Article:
By Indigenous Authors:

And Non-Indigenous Authors:

So I’ve extended my goal a little, with the hope to read and review another 6 books by Australian Women Writers,  with at least three by Indigenous authors, before the end of the year.

Hope you’ve enjoyed my reviews, and if you have any recommendations for great Aussie authors/books, please let me know in the comments. 🙂

#AWW2016 Review – Bantam by Terry Whitebeach


Mick is an 18 year old Indigenous man living in the small town of Bantam. He’s just moved out of home and is struggling to find work, a decent place to live, and a girlfriend.

I’ve never read anything quite like this book. Written for those “whose reading skills are dodgy, or even absent, but whose hopes and dreams are as significant as everybody else’s and whose story is just as worth telling” Terry’s writing style is light-heartened, easy to read and enjoyable, and there were lots of things that gave me a chuckle:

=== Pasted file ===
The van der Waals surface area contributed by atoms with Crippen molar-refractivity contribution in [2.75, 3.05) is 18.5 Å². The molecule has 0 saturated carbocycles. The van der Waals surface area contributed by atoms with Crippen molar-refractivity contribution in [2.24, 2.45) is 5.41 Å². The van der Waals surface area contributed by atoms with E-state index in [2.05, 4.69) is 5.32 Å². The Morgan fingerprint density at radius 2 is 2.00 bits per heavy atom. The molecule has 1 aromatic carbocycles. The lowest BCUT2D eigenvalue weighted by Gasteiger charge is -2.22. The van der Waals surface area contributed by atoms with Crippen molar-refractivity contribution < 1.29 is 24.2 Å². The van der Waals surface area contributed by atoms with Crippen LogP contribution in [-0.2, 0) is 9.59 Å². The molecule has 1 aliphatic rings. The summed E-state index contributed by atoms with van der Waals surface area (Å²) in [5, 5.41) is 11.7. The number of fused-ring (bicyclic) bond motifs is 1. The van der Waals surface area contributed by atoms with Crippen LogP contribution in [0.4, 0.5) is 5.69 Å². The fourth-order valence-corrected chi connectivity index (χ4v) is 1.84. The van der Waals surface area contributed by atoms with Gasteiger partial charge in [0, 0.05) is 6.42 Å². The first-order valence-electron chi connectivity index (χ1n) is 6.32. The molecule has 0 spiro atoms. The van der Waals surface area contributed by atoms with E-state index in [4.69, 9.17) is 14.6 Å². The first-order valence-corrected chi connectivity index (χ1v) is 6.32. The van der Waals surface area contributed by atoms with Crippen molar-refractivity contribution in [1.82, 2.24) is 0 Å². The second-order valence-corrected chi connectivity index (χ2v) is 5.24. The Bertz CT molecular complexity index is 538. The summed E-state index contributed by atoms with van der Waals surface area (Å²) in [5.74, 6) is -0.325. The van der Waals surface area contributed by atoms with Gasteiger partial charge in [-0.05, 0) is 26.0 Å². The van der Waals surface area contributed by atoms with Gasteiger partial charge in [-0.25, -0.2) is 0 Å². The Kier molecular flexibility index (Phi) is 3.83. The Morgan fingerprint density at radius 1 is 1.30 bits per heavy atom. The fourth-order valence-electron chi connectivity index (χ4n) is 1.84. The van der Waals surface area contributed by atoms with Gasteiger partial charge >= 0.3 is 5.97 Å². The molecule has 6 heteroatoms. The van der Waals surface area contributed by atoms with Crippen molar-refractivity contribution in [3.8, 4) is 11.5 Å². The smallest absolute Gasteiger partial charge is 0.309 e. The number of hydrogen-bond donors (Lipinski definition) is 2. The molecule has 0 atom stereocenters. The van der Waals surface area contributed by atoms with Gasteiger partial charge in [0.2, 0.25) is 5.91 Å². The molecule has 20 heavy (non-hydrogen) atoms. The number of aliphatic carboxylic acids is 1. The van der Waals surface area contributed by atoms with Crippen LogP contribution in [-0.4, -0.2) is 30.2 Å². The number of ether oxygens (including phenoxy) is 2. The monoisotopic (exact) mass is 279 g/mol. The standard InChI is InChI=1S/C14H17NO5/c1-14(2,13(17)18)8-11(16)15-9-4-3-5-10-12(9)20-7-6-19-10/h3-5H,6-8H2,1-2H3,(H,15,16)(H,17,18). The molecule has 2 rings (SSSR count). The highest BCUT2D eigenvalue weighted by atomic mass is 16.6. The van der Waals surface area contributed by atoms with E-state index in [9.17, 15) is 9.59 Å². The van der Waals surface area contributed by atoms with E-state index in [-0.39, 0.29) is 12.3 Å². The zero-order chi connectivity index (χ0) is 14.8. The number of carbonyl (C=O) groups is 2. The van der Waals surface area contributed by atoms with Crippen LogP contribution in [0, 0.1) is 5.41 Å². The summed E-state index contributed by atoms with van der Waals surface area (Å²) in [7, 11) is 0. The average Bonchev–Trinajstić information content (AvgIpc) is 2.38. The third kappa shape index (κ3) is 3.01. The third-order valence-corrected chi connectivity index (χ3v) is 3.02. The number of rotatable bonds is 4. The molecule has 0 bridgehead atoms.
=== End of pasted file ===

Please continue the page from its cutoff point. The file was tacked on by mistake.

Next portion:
“Back in the ute, they bump along the track to visit Rob, a spun-out Vietnam vet who lives up here on the hill. Rob’s been building a crazy house out of booze bottles and concrete and galvanised iron for the last twenty years.

He’s a head case. Drinks himself legless every night. Has to, he reckons, so he doesn’t run out of building materials.”

But the novel doesn’t shy away from the deeper issues facing Indigenous people, such as youth suicide, deaths in custody, discrimination and domestic violence.

Though Mick and his mates go through all the ups and downs of life out on their own; the struggles with girlfriends, finding a place to live, and the adventures of small town life -the story ends in a good place for Mick.

“He imagines for a moment he’s going to say something special, something big, like poetry, or the Bible, but the words don’t come. Somehow it doesn’t matter. They’re there, deep in his belly, and on the wind and in the air and glinting on the scales of the salmon.”




#AWW2016 Review – Heat and Light by Ellen van Neerven

Heat and Light

I got to hear Ellen van Neerven speak about her book, as well as many other issues faced by Indigenous people today, at the Tamar Valley Writers Festival just a few weeks ago.